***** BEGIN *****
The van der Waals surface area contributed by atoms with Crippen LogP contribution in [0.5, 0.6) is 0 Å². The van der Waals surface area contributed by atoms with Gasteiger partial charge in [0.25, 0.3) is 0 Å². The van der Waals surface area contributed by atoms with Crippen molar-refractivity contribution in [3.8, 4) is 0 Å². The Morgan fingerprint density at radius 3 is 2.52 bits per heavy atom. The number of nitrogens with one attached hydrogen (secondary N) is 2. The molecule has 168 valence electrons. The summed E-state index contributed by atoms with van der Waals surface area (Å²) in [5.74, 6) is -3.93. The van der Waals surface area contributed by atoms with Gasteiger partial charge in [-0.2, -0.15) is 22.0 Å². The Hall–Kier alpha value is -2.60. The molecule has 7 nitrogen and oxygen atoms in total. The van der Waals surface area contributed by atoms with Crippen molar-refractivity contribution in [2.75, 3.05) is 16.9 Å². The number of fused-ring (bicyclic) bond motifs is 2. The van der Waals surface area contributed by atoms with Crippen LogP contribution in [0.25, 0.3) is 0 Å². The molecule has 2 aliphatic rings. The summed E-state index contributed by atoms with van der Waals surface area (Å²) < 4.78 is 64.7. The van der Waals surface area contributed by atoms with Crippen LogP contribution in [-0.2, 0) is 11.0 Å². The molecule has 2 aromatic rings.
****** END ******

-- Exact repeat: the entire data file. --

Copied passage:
The van der Waals surface area contributed by atoms with Crippen LogP contribution in [0.5, 0.6) is 0 Å². The van der Waals surface area contributed by atoms with Gasteiger partial charge in [0.25, 0.3) is 0 Å². The van der Waals surface area contributed by atoms with Crippen molar-refractivity contribution in [3.8, 4) is 0 Å². The Morgan fingerprint density at radius 3 is 2.52 bits per heavy atom. The number of nitrogens with one attached hydrogen (secondary N) is 2. The molecule has 168 valence electrons. The summed E-state index contributed by atoms with van der Waals surface area (Å²) in [5.74, 6) is -3.93. The van der Waals surface area contributed by atoms with Gasteiger partial charge in [-0.2, -0.15) is 22.0 Å². The Hall–Kier alpha value is -2.60. The molecule has 7 nitrogen and oxygen atoms in total. The van der Waals surface area contributed by atoms with Crippen molar-refractivity contribution in [2.75, 3.05) is 16.9 Å². The number of fused-ring (bicyclic) bond motifs is 2. The van der Waals surface area contributed by atoms with Crippen LogP contribution in [0.25, 0.3) is 0 Å². The molecule has 2 aliphatic rings. The summed E-state index contributed by atoms with van der Waals surface area (Å²) < 4.78 is 64.7. The van der Waals surface area contributed by atoms with Crippen LogP contribution in [-0.2, 0) is 11.0 Å². The molecule has 2 aromatic rings.